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During the infamous Venice Film Festival press conference for don’t worry baby, pop dream boat and aspiring actor Harry Styles described his new star vehicle this way: “My favorite thing about the movie is, it feels like a… like a movie. It feels like a real, you know, go-to -the-theatre movie film.” A clip of his co-star Chris Pine seemingly losing his grip on reality as Styles said these words went viral, and — not for the first or last time in don’t worry baby‘s cursed press tour — Styles was the butt of the internet jokes.
Now that I’ve seen the movie, I know what Harry said. don’t worry babydirected by Olivia Wilde and also starring Florence Pugh, For real is a go-to-the-theatre movie movie. It is full of hot famous people wearing immaculate clothes. It looks sleek and sounds loud and enveloping. It has a bit of sex, a bit of mystery and a bit of action. It takes a big swing for a big, stupid idea, aiming to throw it all in the cheap seats. It’s not very smart and not entirely successful, but it’s the kind of bold, brassy, high-concept studio thriller we don’t get that often these days. (at least me think that’s what Harry was trying to say.)
In that context, the cyclone of gossip that preceded its release feels like part of the experience, or at least in line with it: a decadent, gleaming tableau of the millennium-turning celebrity culture. But luckily we can leave all mention of the scandal there. If there were any issues on set or disagreements among the cast, you don’t see it in the final product, which is smooth and remarkably well made – if not well thought out.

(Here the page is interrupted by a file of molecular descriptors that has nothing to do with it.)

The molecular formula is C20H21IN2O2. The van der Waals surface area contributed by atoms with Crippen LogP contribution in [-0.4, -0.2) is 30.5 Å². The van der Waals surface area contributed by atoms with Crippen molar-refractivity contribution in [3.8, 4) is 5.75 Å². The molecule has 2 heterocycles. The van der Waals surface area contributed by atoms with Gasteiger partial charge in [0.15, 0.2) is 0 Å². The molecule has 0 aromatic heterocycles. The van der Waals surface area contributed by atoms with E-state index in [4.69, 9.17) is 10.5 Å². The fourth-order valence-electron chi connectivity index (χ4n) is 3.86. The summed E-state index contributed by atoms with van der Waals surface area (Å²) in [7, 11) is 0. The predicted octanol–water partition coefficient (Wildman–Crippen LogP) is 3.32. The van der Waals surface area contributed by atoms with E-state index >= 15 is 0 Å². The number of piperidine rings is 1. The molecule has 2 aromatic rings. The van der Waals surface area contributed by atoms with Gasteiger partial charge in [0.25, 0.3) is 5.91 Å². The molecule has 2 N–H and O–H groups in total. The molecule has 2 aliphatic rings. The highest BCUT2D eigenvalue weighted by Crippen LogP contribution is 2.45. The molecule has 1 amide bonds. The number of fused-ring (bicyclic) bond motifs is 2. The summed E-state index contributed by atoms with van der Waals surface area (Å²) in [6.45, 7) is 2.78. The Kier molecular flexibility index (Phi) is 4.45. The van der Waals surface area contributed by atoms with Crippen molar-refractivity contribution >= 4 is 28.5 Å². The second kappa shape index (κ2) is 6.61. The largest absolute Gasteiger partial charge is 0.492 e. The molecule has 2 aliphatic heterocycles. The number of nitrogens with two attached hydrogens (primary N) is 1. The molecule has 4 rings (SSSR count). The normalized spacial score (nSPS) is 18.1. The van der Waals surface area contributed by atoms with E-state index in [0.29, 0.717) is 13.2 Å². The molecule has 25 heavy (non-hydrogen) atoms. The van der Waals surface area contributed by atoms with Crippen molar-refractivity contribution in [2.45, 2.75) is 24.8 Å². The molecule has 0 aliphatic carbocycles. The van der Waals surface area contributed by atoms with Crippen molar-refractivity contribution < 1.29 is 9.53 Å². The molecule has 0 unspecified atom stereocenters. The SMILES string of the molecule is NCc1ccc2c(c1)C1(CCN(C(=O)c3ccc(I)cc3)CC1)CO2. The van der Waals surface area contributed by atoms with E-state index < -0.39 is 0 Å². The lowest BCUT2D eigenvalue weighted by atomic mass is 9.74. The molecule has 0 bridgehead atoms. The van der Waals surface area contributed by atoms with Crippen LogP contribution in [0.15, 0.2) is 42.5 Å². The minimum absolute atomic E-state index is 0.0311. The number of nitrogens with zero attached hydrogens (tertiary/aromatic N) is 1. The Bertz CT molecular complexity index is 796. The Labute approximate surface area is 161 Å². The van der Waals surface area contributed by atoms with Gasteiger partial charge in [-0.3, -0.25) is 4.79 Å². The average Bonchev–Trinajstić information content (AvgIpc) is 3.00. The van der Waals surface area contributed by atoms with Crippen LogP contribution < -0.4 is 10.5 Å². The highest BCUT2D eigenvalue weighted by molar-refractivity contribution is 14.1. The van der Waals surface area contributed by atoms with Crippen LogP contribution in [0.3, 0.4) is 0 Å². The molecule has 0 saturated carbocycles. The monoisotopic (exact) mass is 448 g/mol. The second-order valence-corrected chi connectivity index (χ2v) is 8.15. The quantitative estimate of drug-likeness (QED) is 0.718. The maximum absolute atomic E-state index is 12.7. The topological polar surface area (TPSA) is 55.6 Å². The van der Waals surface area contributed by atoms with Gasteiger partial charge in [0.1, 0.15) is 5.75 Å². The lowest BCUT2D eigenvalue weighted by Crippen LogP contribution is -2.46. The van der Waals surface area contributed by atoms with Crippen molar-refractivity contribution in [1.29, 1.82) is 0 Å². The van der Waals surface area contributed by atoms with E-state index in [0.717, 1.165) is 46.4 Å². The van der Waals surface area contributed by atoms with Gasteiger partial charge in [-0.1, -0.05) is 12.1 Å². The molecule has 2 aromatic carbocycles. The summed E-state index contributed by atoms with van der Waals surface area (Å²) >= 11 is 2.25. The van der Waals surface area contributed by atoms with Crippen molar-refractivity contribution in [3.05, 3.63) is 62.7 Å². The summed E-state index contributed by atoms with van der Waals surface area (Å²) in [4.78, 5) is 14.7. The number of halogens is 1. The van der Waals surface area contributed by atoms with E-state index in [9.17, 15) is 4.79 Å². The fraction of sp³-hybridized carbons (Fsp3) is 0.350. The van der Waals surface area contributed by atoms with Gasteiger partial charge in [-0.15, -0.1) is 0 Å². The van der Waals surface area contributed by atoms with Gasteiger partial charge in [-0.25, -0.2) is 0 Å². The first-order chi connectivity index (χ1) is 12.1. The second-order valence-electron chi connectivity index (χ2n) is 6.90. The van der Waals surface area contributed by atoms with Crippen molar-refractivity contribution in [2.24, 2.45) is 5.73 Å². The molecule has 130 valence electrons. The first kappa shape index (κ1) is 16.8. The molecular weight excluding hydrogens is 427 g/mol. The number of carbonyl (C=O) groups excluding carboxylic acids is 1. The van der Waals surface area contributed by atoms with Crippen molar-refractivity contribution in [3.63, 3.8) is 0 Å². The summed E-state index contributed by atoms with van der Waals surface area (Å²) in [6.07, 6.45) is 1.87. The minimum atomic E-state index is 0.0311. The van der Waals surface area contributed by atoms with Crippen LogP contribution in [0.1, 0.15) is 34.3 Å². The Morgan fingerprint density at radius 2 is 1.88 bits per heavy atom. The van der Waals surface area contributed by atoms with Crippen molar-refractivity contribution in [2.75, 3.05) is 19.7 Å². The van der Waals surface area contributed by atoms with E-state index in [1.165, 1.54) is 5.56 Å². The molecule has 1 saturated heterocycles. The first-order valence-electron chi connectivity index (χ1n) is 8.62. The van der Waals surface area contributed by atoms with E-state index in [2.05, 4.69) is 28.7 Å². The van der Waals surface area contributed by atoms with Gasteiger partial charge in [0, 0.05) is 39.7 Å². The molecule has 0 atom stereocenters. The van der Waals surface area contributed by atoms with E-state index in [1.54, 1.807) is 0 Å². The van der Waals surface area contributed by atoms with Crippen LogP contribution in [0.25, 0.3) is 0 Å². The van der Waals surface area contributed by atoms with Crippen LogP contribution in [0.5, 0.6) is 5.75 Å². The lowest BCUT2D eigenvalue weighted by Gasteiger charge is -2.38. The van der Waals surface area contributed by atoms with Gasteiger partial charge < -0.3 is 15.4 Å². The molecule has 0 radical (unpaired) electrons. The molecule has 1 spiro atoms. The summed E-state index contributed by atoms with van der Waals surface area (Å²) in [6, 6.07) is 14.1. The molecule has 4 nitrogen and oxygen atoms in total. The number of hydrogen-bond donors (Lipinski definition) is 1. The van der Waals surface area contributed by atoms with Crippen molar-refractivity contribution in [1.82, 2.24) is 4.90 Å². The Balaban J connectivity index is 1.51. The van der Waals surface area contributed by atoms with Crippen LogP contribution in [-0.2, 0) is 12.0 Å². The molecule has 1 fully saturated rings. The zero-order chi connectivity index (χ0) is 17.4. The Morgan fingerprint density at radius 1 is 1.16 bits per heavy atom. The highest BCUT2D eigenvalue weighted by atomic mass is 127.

don’t worry baby is set in a 1950s corporate idyll. Alice (Pugh) and Jack (Styles) are a young couple in love who live in a mid-century modular paradise in the shade of tall palm trees. All the women here are housewives and all the men work in a mysterious facility in the desert, the Victory Project. What they do there is a closely guarded secret; the leader of the project is a charismatic devil named Frank (Pine), a cult figure who speaks only in bland, non-specific aphorisms about their common cause and utopian lifestyle.
Alice glides through this existence in a contented haze, enjoying Jack’s attentions at home, sipping a drink with her sardonic neighbor Bunny (Wilde) and practicing ballet with the other women under the cool gaze of Frank’s wife Shelley (Gemma Chan). But she sees cracks in the facade of this perfect world – a deranged woman in the house next door, an empty eggshell, a plane falling from the sky. She is attracted to these imperfections, but no one else seems to notice, her own attention slips and her reality begins to break.
There doesn’t seem to be much that connects this glamorous, hyper-realistic, rather sour psychological thriller with Wilde’s previous film, the sympathetic and conscientious teen comedy smart book. But behind both films, you can sense a director with strong, propulsive, audience-friendly instincts, who likes to go big and doesn’t have much time for grayscale. That’s no dis – it’s an all-too-rare pleasure to see a female director at work in this populist register, with significant studio resources behind her. (Gina Prince-Bythewood is muscular) The woman kingalso in theaters, hopefully it makes a trend.)